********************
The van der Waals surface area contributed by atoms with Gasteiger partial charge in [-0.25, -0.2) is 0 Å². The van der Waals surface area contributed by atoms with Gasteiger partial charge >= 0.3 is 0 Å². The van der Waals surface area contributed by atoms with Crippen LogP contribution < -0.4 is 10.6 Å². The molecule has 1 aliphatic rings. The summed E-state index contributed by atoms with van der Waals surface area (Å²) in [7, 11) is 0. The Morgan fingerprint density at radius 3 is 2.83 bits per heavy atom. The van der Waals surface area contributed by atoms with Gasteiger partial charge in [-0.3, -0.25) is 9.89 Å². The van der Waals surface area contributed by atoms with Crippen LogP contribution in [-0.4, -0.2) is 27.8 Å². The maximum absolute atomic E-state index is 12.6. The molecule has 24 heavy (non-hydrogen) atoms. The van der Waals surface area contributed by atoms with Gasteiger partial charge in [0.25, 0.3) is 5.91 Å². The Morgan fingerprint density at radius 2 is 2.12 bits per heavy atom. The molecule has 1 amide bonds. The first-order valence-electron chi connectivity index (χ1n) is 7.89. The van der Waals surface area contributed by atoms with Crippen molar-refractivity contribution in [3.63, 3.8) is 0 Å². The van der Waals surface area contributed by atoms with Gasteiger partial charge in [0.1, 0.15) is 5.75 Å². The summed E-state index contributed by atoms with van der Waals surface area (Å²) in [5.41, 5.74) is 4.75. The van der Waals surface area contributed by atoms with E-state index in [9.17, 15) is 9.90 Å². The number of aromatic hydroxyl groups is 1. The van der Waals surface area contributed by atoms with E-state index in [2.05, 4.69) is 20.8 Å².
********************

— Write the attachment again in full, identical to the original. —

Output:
The van der Waals surface area contributed by atoms with Gasteiger partial charge in [-0.25, -0.2) is 0 Å². The van der Waals surface area contributed by atoms with Gasteiger partial charge >= 0.3 is 0 Å². The van der Waals surface area contributed by atoms with Crippen LogP contribution < -0.4 is 10.6 Å². The molecule has 1 aliphatic rings. The summed E-state index contributed by atoms with van der Waals surface area (Å²) in [7, 11) is 0. The Morgan fingerprint density at radius 3 is 2.83 bits per heavy atom. The van der Waals surface area contributed by atoms with Gasteiger partial charge in [-0.3, -0.25) is 9.89 Å². The van der Waals surface area contributed by atoms with Crippen LogP contribution in [-0.4, -0.2) is 27.8 Å². The maximum absolute atomic E-state index is 12.6. The molecule has 24 heavy (non-hydrogen) atoms. The van der Waals surface area contributed by atoms with Gasteiger partial charge in [0.25, 0.3) is 5.91 Å². The Morgan fingerprint density at radius 2 is 2.12 bits per heavy atom. The molecule has 1 amide bonds. The first-order valence-electron chi connectivity index (χ1n) is 7.89. The van der Waals surface area contributed by atoms with Crippen molar-refractivity contribution in [3.63, 3.8) is 0 Å². The van der Waals surface area contributed by atoms with Gasteiger partial charge in [0.1, 0.15) is 5.75 Å². The summed E-state index contributed by atoms with van der Waals surface area (Å²) in [5.41, 5.74) is 4.75. The van der Waals surface area contributed by atoms with E-state index in [9.17, 15) is 9.90 Å². The number of aromatic hydroxyl groups is 1. The van der Waals surface area contributed by atoms with E-state index in [2.05, 4.69) is 20.8 Å².